One of the most frequently asked questions regarding pricing a design is how much should I charge for a logo. There are a variety of methods one can use when licensing a logo that may protect the designer from feeling ripped off when a logo goes global. However, complicated licensing scenarios often scare off clients. It is really the designers responsibility to defend why they are charging the amount of money based upon how far a brands reach is.
For a local Brick and Mortar with 1 location I may charge $500 for a logo design.
For a national rebrand I may charge $5,000.
Pricing also depends on how much time it takes dealing with the approval process. If I charged $100 an hour and had 3 revisions I might work a total of 25 hours on a logo and the presentations. Therefore the price for the logo could be $2,500.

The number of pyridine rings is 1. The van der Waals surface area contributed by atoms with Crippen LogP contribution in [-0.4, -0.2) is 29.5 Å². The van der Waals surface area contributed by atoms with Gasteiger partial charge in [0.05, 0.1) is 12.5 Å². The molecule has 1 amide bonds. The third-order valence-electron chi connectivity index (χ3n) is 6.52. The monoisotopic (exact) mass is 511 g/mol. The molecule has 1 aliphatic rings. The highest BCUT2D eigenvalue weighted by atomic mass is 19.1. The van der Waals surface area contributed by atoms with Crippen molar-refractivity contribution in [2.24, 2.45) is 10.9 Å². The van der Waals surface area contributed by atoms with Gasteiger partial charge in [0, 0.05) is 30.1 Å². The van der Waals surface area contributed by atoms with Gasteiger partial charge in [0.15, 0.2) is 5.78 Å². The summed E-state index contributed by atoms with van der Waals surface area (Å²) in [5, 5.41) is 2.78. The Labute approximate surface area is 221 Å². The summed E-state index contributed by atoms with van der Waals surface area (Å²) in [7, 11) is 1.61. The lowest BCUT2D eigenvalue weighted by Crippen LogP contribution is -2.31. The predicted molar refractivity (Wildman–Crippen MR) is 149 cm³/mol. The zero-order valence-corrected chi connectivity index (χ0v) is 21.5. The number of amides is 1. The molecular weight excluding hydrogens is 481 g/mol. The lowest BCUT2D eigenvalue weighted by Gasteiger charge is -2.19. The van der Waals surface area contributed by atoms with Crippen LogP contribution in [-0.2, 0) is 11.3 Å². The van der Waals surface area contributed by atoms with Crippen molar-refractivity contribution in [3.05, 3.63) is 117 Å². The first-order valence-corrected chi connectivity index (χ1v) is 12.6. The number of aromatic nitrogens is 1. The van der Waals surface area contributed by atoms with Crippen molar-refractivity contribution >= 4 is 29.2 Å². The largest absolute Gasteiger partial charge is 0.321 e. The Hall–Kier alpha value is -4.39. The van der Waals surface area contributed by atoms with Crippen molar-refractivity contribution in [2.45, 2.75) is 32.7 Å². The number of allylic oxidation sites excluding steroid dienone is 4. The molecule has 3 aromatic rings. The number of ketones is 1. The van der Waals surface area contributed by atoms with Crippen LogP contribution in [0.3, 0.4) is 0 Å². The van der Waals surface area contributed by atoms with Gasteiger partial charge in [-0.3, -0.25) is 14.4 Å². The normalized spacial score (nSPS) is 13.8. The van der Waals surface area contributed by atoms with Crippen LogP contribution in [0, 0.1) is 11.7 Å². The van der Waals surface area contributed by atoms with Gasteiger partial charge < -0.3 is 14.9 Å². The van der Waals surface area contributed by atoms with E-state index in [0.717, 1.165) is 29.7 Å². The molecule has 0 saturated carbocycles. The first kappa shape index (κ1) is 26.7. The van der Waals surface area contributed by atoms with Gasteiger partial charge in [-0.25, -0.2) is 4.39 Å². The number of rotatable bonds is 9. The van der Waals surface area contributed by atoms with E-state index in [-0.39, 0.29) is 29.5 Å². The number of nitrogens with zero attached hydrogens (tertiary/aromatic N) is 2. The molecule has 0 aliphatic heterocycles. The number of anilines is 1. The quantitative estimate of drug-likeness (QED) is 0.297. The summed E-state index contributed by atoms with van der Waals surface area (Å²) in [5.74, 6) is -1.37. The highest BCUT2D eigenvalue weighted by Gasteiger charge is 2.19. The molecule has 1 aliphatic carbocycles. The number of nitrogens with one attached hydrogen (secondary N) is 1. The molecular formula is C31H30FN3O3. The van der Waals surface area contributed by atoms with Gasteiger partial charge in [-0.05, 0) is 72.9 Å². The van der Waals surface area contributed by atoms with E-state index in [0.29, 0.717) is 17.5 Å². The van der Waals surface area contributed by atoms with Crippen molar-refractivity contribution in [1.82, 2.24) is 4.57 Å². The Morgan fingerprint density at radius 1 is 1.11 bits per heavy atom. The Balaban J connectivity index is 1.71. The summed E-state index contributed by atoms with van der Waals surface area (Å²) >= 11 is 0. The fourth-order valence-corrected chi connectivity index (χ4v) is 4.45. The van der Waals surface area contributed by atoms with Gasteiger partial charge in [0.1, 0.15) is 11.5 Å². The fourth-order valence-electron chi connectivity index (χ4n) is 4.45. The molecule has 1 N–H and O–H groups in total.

An interesting read on what companies have payed for logos in the past can be found here:
So how much should I charge for a logo? The price-tag on the logos may surprise you.
There’s a story (true or false, I don’t know) about the famous artist, Pablo Picasso.
It seems a woman came up to him and asked him to sketch something on a piece of paper.
He sketched it, and gave it back to her saying: “That will cost you $10,000.”
She was astounded. “You took just five minutes to do the sketch,” she said. Isn’t $10,000 a lot for five minutes work?
“The sketch may have taken me five minutes, but the learning took me 30 years,” Picasso retorted.